Dir: George Tillman, Jr. US. 2015. 128mins
Love is about sacrifice, or so we’re told in The Longest Ride, an undistinguished romantic drama that takes few risks and offers wish-fulfilling escapism with bland dutifulness. Based on the 2013 Nicholas Sparks novel, this tale of young lovers whose travails have some superficial parallels to that of a World War II couple exudes a banal melodramatic streak, its characters depressingly schematic and the plot’s insights into matters of the heart formulaic. Consequently, The Longest Ride plays like cynical fan service to Sparks’ readers, who, it is assumed, will be content to sit back and enjoy a cheap tearjerker, no matter how mouldy its execution is.
Because we never get much of a glimpse into the reasons for either character’s passions — particularly, Luke’s inexplicable thirst to put his life in danger in the rodeo ring — The Longest Ride’s central conflicts seem frustratingly arbitrary
Releasing April 10 in the States, The Longest Ride doesn’t feature big stars — at least not yet. (The female lead, Britt Robertson, seems poised to break out after her prominent role in May’s Tomorrowland.) Not surprisingly then, Sparks’ name will be the big attraction for date-night crowds, especially in the US, where adaptations of his romance novels tend to perform far better than internationally. With only The Age Of Adaline promising to be a demographic threat — and that doesn’t open for two weeks — this Fox offering should enjoy a little breathing room at the box office temporarily. But many couples may decide to wait to see this so-so weepie at home instead.
Robertson plays Sophia, a studious college senior in North Carolina who is already counting down the days until she moves to New York to start her internship at a prestigious Manhattan art gallery. Right on cue, she meets Luke (Scott Eastwood), a gentlemanly professional bull rider who takes a liking to her. But just as sparks are starting to fly, Sophia and Luke come across a crashed car with an elderly man named Ira (Alan Alda) barely conscious behind the wheel. Luke rescues him, but Sophia becomes intrigued by the elderly man’s life story — specifically, the beautiful letters he wrote to his late wife Ruth.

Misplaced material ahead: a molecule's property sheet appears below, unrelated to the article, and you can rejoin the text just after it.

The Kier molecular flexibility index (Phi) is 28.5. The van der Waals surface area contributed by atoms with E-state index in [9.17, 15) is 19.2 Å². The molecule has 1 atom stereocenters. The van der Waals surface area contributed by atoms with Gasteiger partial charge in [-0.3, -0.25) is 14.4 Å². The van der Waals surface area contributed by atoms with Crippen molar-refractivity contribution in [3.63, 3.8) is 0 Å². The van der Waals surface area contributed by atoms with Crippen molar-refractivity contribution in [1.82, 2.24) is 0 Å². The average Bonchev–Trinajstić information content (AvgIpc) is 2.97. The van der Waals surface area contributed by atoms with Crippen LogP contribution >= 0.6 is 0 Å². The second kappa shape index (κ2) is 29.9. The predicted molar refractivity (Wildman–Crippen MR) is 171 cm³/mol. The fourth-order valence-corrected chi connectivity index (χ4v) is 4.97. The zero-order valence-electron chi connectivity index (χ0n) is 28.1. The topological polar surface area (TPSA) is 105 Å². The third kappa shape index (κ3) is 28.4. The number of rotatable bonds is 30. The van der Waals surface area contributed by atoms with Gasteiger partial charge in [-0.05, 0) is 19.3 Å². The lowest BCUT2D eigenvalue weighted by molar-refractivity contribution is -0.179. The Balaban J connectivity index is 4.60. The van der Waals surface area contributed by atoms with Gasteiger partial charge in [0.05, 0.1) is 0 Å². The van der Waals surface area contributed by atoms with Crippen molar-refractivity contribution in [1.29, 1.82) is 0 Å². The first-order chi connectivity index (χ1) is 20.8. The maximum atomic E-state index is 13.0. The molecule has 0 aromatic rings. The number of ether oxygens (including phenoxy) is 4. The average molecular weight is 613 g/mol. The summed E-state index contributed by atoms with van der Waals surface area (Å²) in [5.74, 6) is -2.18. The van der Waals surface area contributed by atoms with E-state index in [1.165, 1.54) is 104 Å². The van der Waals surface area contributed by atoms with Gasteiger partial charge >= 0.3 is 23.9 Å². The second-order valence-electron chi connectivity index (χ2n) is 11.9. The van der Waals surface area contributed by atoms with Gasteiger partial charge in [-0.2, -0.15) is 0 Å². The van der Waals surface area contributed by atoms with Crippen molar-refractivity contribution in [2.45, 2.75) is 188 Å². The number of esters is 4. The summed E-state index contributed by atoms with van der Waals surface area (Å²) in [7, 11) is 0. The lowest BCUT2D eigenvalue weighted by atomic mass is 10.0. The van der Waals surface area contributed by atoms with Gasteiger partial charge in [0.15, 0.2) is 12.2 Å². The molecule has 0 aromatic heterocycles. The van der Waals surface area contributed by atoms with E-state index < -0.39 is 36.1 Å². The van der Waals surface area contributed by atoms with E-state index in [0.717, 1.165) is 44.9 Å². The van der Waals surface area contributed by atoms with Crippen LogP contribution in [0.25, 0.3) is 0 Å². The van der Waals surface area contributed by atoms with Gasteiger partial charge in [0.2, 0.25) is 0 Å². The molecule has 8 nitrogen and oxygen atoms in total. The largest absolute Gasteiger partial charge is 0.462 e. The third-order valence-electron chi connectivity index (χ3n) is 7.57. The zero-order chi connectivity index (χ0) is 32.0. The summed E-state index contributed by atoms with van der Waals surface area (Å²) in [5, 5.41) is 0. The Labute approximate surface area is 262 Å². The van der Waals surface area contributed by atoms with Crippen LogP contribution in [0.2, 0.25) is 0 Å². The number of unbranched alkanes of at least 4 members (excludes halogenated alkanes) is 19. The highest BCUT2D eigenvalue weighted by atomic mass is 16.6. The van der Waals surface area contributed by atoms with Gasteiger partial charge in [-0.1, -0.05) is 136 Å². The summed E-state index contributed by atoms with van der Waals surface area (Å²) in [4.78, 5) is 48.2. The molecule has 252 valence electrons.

Directed by George Tillman, Jr. (Soul Food, Faster), The Longest Ride soon follows two different storylines. In the present day, the sophisticated Sophia must figure out how to balance her big-city aspirations with her growing love for this charming small-town bull rider who refuses to give up his career, despite a dangerous fall a year ago that left him in a coma for 10 days. Meanwhile, a series of flashbacks trace the 1940s love affair between Ira (Jack Huston) and Ruth (Oona Chaplin), which is threatened both by the Second World War and Ira’s inability to have children.
Ira’s recalling of those earlier days, naturally, is meant to provide a commentary on the ups and downs of Sophia and Luke’s relationship. And there are some genuine parallels between the two couples: both men are decent, modest country bumpkins, while the women are passionate about culture and fine art. But while it’s a relief that there aren’t too many overly convenient similarities between the couples, The Longest Ride is a strange viewing experience because its twin narratives don’t do much to complement one another.